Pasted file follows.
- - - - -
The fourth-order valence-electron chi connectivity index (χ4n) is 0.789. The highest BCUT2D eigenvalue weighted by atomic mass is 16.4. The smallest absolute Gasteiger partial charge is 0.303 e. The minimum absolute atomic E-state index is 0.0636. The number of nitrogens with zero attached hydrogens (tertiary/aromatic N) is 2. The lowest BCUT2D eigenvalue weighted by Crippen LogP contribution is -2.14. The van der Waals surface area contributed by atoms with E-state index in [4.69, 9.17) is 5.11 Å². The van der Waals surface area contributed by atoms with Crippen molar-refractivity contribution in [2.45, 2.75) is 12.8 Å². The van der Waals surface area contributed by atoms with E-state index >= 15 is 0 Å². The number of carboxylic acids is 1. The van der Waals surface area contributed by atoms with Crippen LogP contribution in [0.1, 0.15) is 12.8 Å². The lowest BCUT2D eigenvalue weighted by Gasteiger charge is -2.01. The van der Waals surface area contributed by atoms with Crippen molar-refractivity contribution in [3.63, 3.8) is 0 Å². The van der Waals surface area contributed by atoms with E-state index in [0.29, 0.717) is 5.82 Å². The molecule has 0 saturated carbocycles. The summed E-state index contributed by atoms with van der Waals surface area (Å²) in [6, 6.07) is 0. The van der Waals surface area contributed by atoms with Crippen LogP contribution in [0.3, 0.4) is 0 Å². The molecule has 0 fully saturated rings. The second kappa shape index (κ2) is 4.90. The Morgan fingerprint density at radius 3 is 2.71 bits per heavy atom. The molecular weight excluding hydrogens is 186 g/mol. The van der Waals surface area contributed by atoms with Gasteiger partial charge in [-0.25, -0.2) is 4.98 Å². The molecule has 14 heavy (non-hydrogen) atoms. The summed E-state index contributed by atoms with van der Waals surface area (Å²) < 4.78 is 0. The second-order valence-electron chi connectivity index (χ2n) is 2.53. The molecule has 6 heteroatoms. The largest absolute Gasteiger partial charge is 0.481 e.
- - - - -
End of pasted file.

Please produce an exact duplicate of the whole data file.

The fourth-order valence-electron chi connectivity index (χ4n) is 0.789. The highest BCUT2D eigenvalue weighted by atomic mass is 16.4. The smallest absolute Gasteiger partial charge is 0.303 e. The minimum absolute atomic E-state index is 0.0636. The number of nitrogens with zero attached hydrogens (tertiary/aromatic N) is 2. The lowest BCUT2D eigenvalue weighted by Crippen LogP contribution is -2.14. The van der Waals surface area contributed by atoms with E-state index in [4.69, 9.17) is 5.11 Å². The van der Waals surface area contributed by atoms with Crippen molar-refractivity contribution in [2.45, 2.75) is 12.8 Å². The van der Waals surface area contributed by atoms with E-state index >= 15 is 0 Å². The number of carboxylic acids is 1. The van der Waals surface area contributed by atoms with Crippen LogP contribution in [0.1, 0.15) is 12.8 Å². The lowest BCUT2D eigenvalue weighted by Gasteiger charge is -2.01. The van der Waals surface area contributed by atoms with Crippen molar-refractivity contribution in [3.63, 3.8) is 0 Å². The van der Waals surface area contributed by atoms with E-state index in [0.29, 0.717) is 5.82 Å². The molecule has 0 saturated carbocycles. The summed E-state index contributed by atoms with van der Waals surface area (Å²) in [6, 6.07) is 0. The van der Waals surface area contributed by atoms with Crippen LogP contribution in [0.3, 0.4) is 0 Å². The molecule has 0 fully saturated rings. The second kappa shape index (κ2) is 4.90. The Morgan fingerprint density at radius 3 is 2.71 bits per heavy atom. The molecular weight excluding hydrogens is 186 g/mol. The van der Waals surface area contributed by atoms with Gasteiger partial charge in [-0.25, -0.2) is 4.98 Å². The molecule has 14 heavy (non-hydrogen) atoms. The summed E-state index contributed by atoms with van der Waals surface area (Å²) < 4.78 is 0. The second-order valence-electron chi connectivity index (χ2n) is 2.53. The molecule has 6 heteroatoms. The largest absolute Gasteiger partial charge is 0.481 e.